Detecting infant vision problems
While many vision problems begin in early infancy or before, they often are not recognized until a child has reached school age, when it may be too late to correct the problem.
Sight and the brain
In infancy and throughout the preschool years, seeing is understanding. More than 75% of infant learning occurs through the eyes: children learn what to do, and how to act, by watching others. Learning to read facial expressions and body language, and to respond appropriately, takes place in these early years. What children observe through their eyes forms much of the foundation of their social communication skills.
During these first years, a child’s rapidly developing brain responds to its environment, turning on and off capacities according to the various demands the body makes on it. If, for example, a child is less able to focus with one eye than the other, as in amblyopia, or “lazy eye” (a condition affecting 3–5% of all children), the child’s stronger eye becomes dominant. Gradually the child’s brain loses its ability to interpret visional information from the weaker eye. Without early detection and intervention—by patching the stronger eye so that the child uses and strengthens the weaker eye—irreversible vision loss can occur.
Asking before being told
To prevent potential vision loss or resulting delays in cognitive and social development, it is vital to know if an infant’s vision is developing normally and, if not, to take steps to resolve the problem as soon as possible. Early detection provides the best opportunity to repair problems and prevent permanent changes.
Unfortunately, babies can’t tell us when they don’t see properly. Even highly verbal preschoolers who tell their parents everything may not say a word about poor vision. Young children know only what they see, rather than what they “should” see. A child assumes that the world sees as he does, not realizing that everyone else sees the leaves in the trees, rather than large fuzzy green balls. How can vision problems be detected in very young children who can’t yet talk, read, or understand that they see differently?
The first step in examining an infant or toddler’s vision is to review the baby’s family history of vision problems for potential genetic issues. Pediatricians then perform a thorough external examination of the eyes and eyelids. Vision testing includes a series of exercises, such as following a dot of light, to ensure that the eyes are aligned and the lenses are not blocked.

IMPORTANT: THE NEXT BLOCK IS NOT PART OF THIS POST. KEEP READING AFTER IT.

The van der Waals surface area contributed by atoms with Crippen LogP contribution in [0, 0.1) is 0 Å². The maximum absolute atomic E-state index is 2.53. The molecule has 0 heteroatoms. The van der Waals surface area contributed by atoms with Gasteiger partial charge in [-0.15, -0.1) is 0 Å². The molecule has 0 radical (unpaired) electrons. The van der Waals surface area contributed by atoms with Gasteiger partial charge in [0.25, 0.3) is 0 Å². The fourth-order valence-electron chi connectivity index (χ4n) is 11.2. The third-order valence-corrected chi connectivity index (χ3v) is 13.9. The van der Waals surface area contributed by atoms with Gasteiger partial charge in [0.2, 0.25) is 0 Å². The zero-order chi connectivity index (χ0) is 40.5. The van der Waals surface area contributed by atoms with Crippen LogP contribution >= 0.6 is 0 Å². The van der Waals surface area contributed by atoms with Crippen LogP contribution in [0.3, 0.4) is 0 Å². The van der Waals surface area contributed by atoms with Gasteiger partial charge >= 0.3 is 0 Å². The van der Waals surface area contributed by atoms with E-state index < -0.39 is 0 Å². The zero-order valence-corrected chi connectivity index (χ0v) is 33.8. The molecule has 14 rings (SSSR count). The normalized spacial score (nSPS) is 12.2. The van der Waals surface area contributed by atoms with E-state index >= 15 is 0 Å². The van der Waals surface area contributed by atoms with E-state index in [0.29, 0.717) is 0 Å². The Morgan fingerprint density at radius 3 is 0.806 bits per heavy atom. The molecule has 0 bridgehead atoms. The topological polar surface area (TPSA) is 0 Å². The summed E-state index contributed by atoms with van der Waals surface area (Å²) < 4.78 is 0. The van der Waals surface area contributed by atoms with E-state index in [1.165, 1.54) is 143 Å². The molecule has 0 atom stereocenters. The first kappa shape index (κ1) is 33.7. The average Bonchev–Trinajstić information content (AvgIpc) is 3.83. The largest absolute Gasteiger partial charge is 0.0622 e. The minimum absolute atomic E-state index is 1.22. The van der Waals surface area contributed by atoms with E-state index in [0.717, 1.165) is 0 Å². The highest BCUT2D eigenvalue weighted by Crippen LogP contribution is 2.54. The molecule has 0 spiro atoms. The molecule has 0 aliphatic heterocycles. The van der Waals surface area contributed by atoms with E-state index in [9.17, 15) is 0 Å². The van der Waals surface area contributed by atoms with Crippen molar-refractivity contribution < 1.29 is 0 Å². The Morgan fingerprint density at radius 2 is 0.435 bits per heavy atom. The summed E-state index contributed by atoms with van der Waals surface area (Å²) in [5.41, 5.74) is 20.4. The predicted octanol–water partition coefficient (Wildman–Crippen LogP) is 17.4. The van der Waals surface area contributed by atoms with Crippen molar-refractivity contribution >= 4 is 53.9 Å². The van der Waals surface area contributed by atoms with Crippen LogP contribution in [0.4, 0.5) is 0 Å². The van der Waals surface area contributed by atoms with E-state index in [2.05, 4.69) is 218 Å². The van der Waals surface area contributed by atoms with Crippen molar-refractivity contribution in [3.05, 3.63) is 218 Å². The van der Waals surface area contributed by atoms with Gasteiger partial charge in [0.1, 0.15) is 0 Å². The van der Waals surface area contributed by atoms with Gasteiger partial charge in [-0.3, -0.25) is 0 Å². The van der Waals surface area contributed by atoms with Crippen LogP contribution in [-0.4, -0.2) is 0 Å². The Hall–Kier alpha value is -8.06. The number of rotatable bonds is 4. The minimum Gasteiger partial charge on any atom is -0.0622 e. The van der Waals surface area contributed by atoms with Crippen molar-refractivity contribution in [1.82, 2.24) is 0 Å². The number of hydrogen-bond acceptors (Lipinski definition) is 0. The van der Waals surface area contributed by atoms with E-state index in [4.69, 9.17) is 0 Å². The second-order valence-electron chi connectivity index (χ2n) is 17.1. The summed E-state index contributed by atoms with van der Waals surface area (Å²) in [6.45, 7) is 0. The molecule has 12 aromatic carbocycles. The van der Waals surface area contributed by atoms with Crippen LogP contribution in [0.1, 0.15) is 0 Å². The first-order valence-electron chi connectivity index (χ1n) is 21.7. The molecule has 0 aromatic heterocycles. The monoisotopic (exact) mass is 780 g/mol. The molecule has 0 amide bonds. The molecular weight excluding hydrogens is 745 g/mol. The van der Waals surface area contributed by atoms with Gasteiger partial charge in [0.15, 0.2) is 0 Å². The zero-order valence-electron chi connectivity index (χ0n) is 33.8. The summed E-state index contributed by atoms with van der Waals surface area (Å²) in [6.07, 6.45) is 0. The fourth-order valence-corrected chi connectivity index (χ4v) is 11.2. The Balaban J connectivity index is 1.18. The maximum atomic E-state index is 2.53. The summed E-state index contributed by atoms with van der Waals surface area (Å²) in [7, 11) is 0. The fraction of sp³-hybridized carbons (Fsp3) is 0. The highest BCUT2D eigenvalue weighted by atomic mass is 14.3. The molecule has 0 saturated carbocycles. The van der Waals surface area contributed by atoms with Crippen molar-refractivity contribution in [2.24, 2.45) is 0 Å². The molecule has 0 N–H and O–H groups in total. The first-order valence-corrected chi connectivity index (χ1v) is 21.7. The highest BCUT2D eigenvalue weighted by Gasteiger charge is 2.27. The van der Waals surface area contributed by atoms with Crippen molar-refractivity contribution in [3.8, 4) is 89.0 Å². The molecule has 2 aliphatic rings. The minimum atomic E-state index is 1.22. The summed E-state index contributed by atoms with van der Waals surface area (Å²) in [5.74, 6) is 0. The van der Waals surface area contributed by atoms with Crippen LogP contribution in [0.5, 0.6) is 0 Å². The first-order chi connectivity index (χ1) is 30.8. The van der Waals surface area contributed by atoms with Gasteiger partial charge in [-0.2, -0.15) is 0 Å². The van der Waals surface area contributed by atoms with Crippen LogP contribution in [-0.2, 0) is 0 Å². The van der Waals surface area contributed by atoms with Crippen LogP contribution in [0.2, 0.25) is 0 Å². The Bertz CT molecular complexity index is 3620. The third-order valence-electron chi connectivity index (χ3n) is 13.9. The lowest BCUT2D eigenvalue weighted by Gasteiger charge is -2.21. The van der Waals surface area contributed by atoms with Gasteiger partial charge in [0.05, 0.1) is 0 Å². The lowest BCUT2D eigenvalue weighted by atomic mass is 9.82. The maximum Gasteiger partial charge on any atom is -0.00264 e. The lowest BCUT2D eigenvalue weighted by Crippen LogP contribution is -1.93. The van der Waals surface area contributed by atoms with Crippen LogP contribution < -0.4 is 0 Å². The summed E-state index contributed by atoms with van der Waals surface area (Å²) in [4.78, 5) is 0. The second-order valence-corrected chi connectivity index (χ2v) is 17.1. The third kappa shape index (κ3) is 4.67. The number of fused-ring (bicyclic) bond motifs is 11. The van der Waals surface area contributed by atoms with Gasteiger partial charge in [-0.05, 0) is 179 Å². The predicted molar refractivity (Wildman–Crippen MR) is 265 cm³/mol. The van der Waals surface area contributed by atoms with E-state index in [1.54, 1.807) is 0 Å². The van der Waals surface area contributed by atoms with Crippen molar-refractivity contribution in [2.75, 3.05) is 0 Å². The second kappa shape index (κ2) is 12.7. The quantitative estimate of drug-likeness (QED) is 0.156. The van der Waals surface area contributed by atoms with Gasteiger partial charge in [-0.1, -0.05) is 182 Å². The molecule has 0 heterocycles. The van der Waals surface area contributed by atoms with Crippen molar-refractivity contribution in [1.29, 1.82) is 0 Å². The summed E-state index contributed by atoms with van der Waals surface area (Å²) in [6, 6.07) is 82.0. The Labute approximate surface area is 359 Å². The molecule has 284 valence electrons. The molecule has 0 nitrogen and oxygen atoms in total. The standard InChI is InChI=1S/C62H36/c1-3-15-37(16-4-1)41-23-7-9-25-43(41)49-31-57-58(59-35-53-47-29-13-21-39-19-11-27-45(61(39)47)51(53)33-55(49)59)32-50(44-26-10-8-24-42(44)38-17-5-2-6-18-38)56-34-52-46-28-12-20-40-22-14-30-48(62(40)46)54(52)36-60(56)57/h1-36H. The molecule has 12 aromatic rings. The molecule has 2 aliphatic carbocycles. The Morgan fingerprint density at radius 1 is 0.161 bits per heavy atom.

If an initial screening suggests that a child is at risk for vision problems, pediatricians may refer families to an ophthalmologist for further evaluation. These eye and vision specialists may employ ocular photoscreening, an alternative testing method for children who cannot read an eye chart or sit still long enough for physical testing. This method measures a child’s visual reflexes and eye alignment. A preverbal child simply needs to fixate on the appropriate target for a few seconds for the photoscreening process to take place.
Another emerging technology that holds promise for wide-scale testing of infants and other nonverbal and preliterate children is the Pediatric Vision Screener (PVS). This recently developed screening instrument verifies the ability of both eyes to focus on a target at the same time. Children between 2 and 4 years old with lazy eye or other issues can have the problem detected in this way long before they are able to tell us and in time for the problem to be repaired successfully. The device is now being tested with children as young as 12 months.
Screening for all
While these screening technologies continue to develop, wide-scale efforts to screen all toddlers and preschoolers for vision problems are underway. Whether screening is performed in a pediatrician’s office or at a childcare center or preschool, it is essential that parents insist on early and regular assessments for their young children.
Sources: Pediatrics 109 (2002): 524–25; Pediatrics 105 (2000): 1292–98; Insight 30 (2005): 17–20; American Academy of Pediatrics Policy Statement (2003): 860–65; Journal of Pediatric Ophthalmology and Strabismus, 42 (2005): 103–11.
All too common
Vision disorders are the fourth most common disability among children in the United States and the leading cause of impaired conditions in childhood. Recent studies estimate that only 21% of all preschool children are screened for vision problems, and only 14% receive a comprehensive vision exam. Eye exams are recommended for all children beginning in the newborn period and continuing with every checkup.
Source: American Academy of Pediatrics, www.medicalhomeinfo.org/screening/vision.html
What causes poor vision?
Vision impairment can be caused by any damage to the eye that affects its ability to receive or process visual information. Poor vision can be due to the eye being shaped incorrectly, which can make it harder to focus on things. It can also occur
if the brain does not process visual information correctly. Vision problems can occur anytime during a person’s life, even before birth. Poor vision in children under the age of 10 years is most commonly due to premature birth, as children who are born very early, or who have very low birth weight, are most at risk for retinopathy of prematurity, an abnormal blood vessel growth or scarring of the retina of the eye.
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